Aircraft Carriers and Robert Kaplan

Kaplan’s Atlantic cover story has stirred quite a hornet’s nest of discussion. It stems from a rather heated response by Thomas Barnett. This led to it being reproduced by praktike over at Liberals Against Terrorism. Matthew Yglesias then got involved in the ‘aircraft carrier’ debate, if you can call it that. He also points to a piece in TAP by Ted Carpenter and Justin Logan. Instapundit later picked up the Yglesias remarks.

While I do take some of the points made in criticism of Kaplan, I would not agree with some of the rather ill-considered arguments of Barnett. One of the main bones of contention is this passage from Kaplan’s piece, which is debated at length over on Yglesias’ blog.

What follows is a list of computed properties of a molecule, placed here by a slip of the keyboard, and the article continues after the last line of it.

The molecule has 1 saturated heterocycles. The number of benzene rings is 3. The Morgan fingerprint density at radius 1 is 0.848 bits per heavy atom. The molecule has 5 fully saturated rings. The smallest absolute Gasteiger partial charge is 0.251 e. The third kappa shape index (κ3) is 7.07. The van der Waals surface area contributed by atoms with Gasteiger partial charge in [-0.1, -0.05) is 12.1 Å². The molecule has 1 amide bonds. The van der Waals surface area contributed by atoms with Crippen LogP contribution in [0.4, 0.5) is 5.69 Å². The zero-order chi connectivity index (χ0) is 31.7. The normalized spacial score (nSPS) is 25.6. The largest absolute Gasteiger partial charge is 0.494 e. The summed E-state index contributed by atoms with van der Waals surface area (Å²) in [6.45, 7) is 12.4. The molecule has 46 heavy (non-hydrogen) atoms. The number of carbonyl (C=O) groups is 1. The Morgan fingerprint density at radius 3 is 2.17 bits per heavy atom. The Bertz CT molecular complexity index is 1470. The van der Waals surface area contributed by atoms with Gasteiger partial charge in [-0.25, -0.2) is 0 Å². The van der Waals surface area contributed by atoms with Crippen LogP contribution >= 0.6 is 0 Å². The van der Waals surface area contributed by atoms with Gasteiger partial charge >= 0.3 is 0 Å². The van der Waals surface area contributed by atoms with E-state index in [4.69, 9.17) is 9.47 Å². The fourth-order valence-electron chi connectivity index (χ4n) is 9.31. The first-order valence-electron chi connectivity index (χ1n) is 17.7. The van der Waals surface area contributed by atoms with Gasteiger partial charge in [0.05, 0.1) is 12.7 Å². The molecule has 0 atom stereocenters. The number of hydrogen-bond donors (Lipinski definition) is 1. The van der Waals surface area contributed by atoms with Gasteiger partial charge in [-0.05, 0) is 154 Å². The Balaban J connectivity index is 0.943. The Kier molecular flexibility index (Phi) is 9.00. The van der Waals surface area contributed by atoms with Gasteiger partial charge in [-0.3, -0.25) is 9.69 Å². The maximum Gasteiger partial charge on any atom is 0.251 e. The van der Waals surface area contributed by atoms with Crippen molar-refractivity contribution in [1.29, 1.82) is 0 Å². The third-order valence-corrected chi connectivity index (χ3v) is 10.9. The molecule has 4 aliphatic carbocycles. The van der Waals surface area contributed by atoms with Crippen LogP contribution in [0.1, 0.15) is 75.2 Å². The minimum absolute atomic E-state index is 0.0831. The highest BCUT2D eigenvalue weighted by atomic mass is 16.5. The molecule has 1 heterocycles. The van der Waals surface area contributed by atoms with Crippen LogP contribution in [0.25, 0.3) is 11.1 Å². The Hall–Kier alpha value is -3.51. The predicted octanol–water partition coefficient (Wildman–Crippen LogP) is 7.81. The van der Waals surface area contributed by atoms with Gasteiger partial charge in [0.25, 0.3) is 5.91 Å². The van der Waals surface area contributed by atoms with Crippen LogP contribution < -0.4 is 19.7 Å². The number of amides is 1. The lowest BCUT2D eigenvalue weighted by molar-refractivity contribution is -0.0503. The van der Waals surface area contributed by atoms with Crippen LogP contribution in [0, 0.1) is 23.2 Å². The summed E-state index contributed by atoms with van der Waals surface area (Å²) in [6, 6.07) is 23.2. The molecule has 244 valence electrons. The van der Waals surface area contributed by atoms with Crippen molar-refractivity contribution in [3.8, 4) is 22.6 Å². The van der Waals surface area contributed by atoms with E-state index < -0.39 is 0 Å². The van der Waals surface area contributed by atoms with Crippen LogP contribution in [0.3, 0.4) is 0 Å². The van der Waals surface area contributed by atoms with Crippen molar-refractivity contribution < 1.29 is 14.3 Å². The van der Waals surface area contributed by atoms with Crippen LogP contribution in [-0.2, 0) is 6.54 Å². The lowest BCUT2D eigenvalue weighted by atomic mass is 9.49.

To adapt, the Chinese are putting their fiber-optic systems underground and moving defense capabilities deep into western China, out of naval missile range—all the while developing an offensive strategy based on missiles designed to be capable of striking that supreme icon of American wealth and power, the aircraft carrier. The effect of a single Chinese cruise missile’s hitting a U.S. carrier, even if it did not sink the ship, would be politically and psychologically catastrophic, akin to al-Qaeda’s attacks on the Twin Towers. China is focusing on missiles and submarines as a way to humiliate us in specific encounters. Their long-range-missile program should deeply concern U.S. policymakers.